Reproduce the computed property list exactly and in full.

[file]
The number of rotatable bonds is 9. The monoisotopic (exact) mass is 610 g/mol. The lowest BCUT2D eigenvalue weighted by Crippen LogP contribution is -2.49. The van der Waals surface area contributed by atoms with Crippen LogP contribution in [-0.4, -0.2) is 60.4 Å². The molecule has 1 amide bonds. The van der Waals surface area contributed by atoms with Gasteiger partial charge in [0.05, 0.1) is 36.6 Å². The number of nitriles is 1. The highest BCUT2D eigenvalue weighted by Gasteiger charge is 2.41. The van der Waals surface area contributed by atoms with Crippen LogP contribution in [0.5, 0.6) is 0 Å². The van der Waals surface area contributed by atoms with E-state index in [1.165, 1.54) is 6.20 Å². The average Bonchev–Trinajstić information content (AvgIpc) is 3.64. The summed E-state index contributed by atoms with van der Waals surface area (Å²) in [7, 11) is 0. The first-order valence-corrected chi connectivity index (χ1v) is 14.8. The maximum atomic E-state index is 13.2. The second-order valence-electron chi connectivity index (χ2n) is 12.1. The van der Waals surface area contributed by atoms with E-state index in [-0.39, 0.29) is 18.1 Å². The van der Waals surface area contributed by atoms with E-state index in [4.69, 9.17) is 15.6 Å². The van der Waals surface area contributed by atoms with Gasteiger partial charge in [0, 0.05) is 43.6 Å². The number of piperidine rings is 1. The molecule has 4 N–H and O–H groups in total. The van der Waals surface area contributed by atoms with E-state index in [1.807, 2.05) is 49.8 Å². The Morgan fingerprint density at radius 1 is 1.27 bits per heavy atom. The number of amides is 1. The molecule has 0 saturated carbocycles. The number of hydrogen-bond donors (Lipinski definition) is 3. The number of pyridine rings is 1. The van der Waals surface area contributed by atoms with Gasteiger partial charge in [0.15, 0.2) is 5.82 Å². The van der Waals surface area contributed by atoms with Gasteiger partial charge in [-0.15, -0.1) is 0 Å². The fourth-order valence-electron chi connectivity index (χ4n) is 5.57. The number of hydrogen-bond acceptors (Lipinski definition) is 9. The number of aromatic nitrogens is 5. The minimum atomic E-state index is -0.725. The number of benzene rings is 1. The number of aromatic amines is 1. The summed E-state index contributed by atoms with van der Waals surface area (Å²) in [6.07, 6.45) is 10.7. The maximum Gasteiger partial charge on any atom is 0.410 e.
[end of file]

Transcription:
The number of rotatable bonds is 9. The monoisotopic (exact) mass is 610 g/mol. The lowest BCUT2D eigenvalue weighted by Crippen LogP contribution is -2.49. The van der Waals surface area contributed by atoms with Crippen LogP contribution in [-0.4, -0.2) is 60.4 Å². The molecule has 1 amide bonds. The van der Waals surface area contributed by atoms with Gasteiger partial charge in [0.05, 0.1) is 36.6 Å². The number of nitriles is 1. The highest BCUT2D eigenvalue weighted by Gasteiger charge is 2.41. The van der Waals surface area contributed by atoms with Crippen LogP contribution in [0.5, 0.6) is 0 Å². The van der Waals surface area contributed by atoms with E-state index in [1.165, 1.54) is 6.20 Å². The average Bonchev–Trinajstić information content (AvgIpc) is 3.64. The summed E-state index contributed by atoms with van der Waals surface area (Å²) in [7, 11) is 0. The first-order valence-corrected chi connectivity index (χ1v) is 14.8. The maximum atomic E-state index is 13.2. The second-order valence-electron chi connectivity index (χ2n) is 12.1. The van der Waals surface area contributed by atoms with E-state index in [-0.39, 0.29) is 18.1 Å². The van der Waals surface area contributed by atoms with E-state index in [4.69, 9.17) is 15.6 Å². The van der Waals surface area contributed by atoms with Gasteiger partial charge in [0, 0.05) is 43.6 Å². The number of piperidine rings is 1. The molecule has 4 N–H and O–H groups in total. The van der Waals surface area contributed by atoms with E-state index in [1.807, 2.05) is 49.8 Å². The Morgan fingerprint density at radius 1 is 1.27 bits per heavy atom. The number of amides is 1. The molecule has 0 saturated carbocycles. The number of hydrogen-bond donors (Lipinski definition) is 3. The number of pyridine rings is 1. The van der Waals surface area contributed by atoms with Gasteiger partial charge in [0.15, 0.2) is 5.82 Å². The van der Waals surface area contributed by atoms with Gasteiger partial charge in [-0.15, -0.1) is 0 Å². The fourth-order valence-electron chi connectivity index (χ4n) is 5.57. The number of hydrogen-bond acceptors (Lipinski definition) is 9. The number of aromatic nitrogens is 5. The minimum atomic E-state index is -0.725. The number of benzene rings is 1. The number of aromatic amines is 1. The summed E-state index contributed by atoms with van der Waals surface area (Å²) in [6.07, 6.45) is 10.7. The maximum Gasteiger partial charge on any atom is 0.410 e.